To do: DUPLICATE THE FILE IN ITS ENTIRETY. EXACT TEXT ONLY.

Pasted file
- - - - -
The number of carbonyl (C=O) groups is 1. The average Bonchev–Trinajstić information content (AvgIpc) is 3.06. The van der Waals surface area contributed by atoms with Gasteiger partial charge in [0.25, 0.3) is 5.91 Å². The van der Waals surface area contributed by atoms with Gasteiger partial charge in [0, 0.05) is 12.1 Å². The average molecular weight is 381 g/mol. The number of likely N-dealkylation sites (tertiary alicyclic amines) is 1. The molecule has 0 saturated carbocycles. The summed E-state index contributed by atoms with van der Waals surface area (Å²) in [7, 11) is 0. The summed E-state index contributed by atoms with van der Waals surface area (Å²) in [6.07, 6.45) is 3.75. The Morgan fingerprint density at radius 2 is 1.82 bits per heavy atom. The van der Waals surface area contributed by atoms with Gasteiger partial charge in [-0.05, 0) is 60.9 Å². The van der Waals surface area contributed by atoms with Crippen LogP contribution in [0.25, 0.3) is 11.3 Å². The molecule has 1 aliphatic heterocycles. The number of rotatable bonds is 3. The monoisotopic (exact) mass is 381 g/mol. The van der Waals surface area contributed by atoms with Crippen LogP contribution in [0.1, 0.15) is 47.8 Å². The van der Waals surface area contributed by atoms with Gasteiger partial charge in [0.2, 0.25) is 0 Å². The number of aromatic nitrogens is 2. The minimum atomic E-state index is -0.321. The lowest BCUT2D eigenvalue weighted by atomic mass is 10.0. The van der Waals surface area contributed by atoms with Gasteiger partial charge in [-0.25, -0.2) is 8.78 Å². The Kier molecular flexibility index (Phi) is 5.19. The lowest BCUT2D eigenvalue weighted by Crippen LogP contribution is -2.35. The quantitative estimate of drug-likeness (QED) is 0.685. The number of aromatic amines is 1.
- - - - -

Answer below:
The number of carbonyl (C=O) groups is 1. The average Bonchev–Trinajstić information content (AvgIpc) is 3.06. The van der Waals surface area contributed by atoms with Gasteiger partial charge in [0.25, 0.3) is 5.91 Å². The van der Waals surface area contributed by atoms with Gasteiger partial charge in [0, 0.05) is 12.1 Å². The average molecular weight is 381 g/mol. The number of likely N-dealkylation sites (tertiary alicyclic amines) is 1. The molecule has 0 saturated carbocycles. The summed E-state index contributed by atoms with van der Waals surface area (Å²) in [7, 11) is 0. The summed E-state index contributed by atoms with van der Waals surface area (Å²) in [6.07, 6.45) is 3.75. The Morgan fingerprint density at radius 2 is 1.82 bits per heavy atom. The van der Waals surface area contributed by atoms with Gasteiger partial charge in [-0.05, 0) is 60.9 Å². The van der Waals surface area contributed by atoms with Crippen LogP contribution in [0.25, 0.3) is 11.3 Å². The molecule has 1 aliphatic heterocycles. The number of rotatable bonds is 3. The monoisotopic (exact) mass is 381 g/mol. The van der Waals surface area contributed by atoms with Crippen LogP contribution in [0.1, 0.15) is 47.8 Å². The van der Waals surface area contributed by atoms with Gasteiger partial charge in [0.2, 0.25) is 0 Å². The number of aromatic nitrogens is 2. The minimum atomic E-state index is -0.321. The lowest BCUT2D eigenvalue weighted by atomic mass is 10.0. The van der Waals surface area contributed by atoms with Gasteiger partial charge in [-0.25, -0.2) is 8.78 Å². The Kier molecular flexibility index (Phi) is 5.19. The lowest BCUT2D eigenvalue weighted by Crippen LogP contribution is -2.35. The quantitative estimate of drug-likeness (QED) is 0.685. The number of aromatic amines is 1.